I know that that was really great. So first of all, you know, for the listeners out, there's a lot lot of information here. And I'm going to go through a couple of things that I would explain about this, kind of from my perspective, the first thing is that ultimately, the thing about investing is you got to do what's right for you. For me, it was right to not buy because I was also a foreigner in Thailand, when I first came. So as I was accumulating wealth, I had the option of buying a condo, which you're allowed to own, but I just didn't, I wasn't turned on by that so much. So that was part of the reason why so and then, but what I would say is that there's two things in your favorite remote, actually more than two. But let's just go through the things that are in your favorites in the US, the first thing is that almost no other country in the world does fixed 30 year mortgages. And American has, if you didn't get a mortgage for a house, in most other countries, it's going to be a floating rate mortgage, which means you're going to pay the prevailing interest rate. The second thing is almost very few countries around the world are able to have interest rates so low so long. And in fact, some everybody is ultimately affected by the US monetary policy and fiscal policy. But the point is, is that, you know, the US has kept the interest rate down super, super low. So basically, and so that's kind of a subsidy for you as a borrower if you can borrow at a super low rate. And my sister's a mortgage broker in massive in Maine. So I talked to her often about, you know, what the rates are, and one of my niece's just bought a house and, you know, you know, so you're talking about, and let's just say 322, point nine, you know, let's just say 3%, maybe 4% interest rate fixed for 30 years. Now, why? Why can they do a 30 year mortgage? Why do banks do 30 year mortgages, it doesn't make sense. The reason why banks don't do 30 year mortgages around the world is because they have deposits that are short term, you're putting money in deposit. And the average deposit is probably four months for a bank, maybe even three, because most deposits, just savings deposits and people are drawing those down. And then there's some time deposits. So you have very short banks get money that's very short term. If they were to lock in loans at a very long period of time at a low interest rate. They'd be in real trouble when the interest rate starts to rise, and they have to pay higher price for their money for the deposits, they would go into a loss. So who carries that loss? Well, the US government and that's Fannie Mae and Freddie Mac, which were created to create a secondary market for mortgages so that banks could sell those mortgages. And basically Fetty Freddie, Fannie Mae and Freddie Mac basically take long term bonds, they issue long term bonds with a maturity of roughly 30 years, 25 years and then they match it with with the maturity of the mortgages, and so the only reason why America can continue to do this is because of Fannie Mae and Freddie Mac and TriCity the The massive cost that happened in the 2008 crisis, really, for the US government, and for the US taxpayer came at Fannie Mae and Freddie Mac, that there was a huge, huge loss there. So the point is, is that there's a subsidy, first in the interest rate, and second in the creation of 30 year bonds. I personally think that Fannie Mae and Freddie Mac should be privatized, because I think that it would be better served to do that, but you don't have that. So as a borrower, you have that. Let's now imagine that you go down to the local supermarket, and you love milk, you're gonna drink milk for the rest of your life. So you say to the supermarket guy does Listen, can we just make a deal? I mean, I'm gonna buy milk for you for the next 30 years. Can we just make a deal that you know, what is a gallon of milk these days in America right now? What would you say it is roughly like five bucks or three bucks or 10? bucks? Yeah, okay, for four bucks, you just tell them that from now, until the next 30 years? Can we just make a deal where I buy milk from you for four bucks? And he says yes. Well, actually, what you've done is you've beaten inflation, because anybody else would have to buy that at five bucks and seven bucks and 10 bucks as it goes by. But because you've contracted this payment that's fixed, then you know, you're getting, you're getting such a deal, you're beating inflation, normally, it would rise. And so I think that is what you're talking about how fixed mortgage payment starts to beat inflation over time. And then you also mentioned about, it's an insurable asset. A stock is generally not an insurable asset, it could go down by 50%. And nobody's gonna, you know, do anything for you. So that's another point. And then finally, you've get tax deductions related to mortgage payments provided by the US. So there's so many incentives that are being that cost, ultimately, they cost the US government and the US taxpayer. But for you as an individual, this is a pretty great opportunity. So that's pretty much how I would kind of take away from that is to think about I rent, and I rent, because personally, I like it. I'm not a big fan of being a landlord. I just not interested in it, also. So that's another factor. And also, I know a lot about investing. And I have other options, also for my money. But for the typical American, I think your advice is probably not you know, what you've done. And what you've talked about is, and what you're talking about is, is pretty good. Anything you'd add to that?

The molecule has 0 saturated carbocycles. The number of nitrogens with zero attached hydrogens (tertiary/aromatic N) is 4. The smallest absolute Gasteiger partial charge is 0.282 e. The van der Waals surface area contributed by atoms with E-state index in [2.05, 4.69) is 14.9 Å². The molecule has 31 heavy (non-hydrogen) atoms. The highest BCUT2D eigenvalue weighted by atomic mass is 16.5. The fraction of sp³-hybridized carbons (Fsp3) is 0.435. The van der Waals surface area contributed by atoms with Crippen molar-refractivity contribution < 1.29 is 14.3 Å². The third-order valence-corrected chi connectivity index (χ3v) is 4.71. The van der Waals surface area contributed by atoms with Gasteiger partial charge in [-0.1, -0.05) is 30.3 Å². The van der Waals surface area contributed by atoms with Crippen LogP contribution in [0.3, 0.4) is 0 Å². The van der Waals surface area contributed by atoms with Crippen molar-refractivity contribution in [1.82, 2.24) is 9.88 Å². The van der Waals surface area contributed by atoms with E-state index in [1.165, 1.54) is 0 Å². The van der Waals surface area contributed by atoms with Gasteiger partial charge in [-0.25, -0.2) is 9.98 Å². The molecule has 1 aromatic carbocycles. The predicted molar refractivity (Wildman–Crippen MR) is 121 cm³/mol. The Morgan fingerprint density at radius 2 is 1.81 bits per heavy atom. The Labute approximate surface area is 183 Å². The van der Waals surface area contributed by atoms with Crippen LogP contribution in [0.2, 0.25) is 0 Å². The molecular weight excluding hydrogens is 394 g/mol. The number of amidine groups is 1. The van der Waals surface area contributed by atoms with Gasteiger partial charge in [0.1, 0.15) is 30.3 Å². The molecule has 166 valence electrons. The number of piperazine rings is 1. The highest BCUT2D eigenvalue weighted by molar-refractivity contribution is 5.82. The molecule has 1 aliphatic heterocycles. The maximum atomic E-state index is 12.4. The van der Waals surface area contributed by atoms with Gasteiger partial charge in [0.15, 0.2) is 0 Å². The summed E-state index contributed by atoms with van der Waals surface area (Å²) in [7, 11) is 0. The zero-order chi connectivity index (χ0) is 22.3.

Matt Franklin 27:24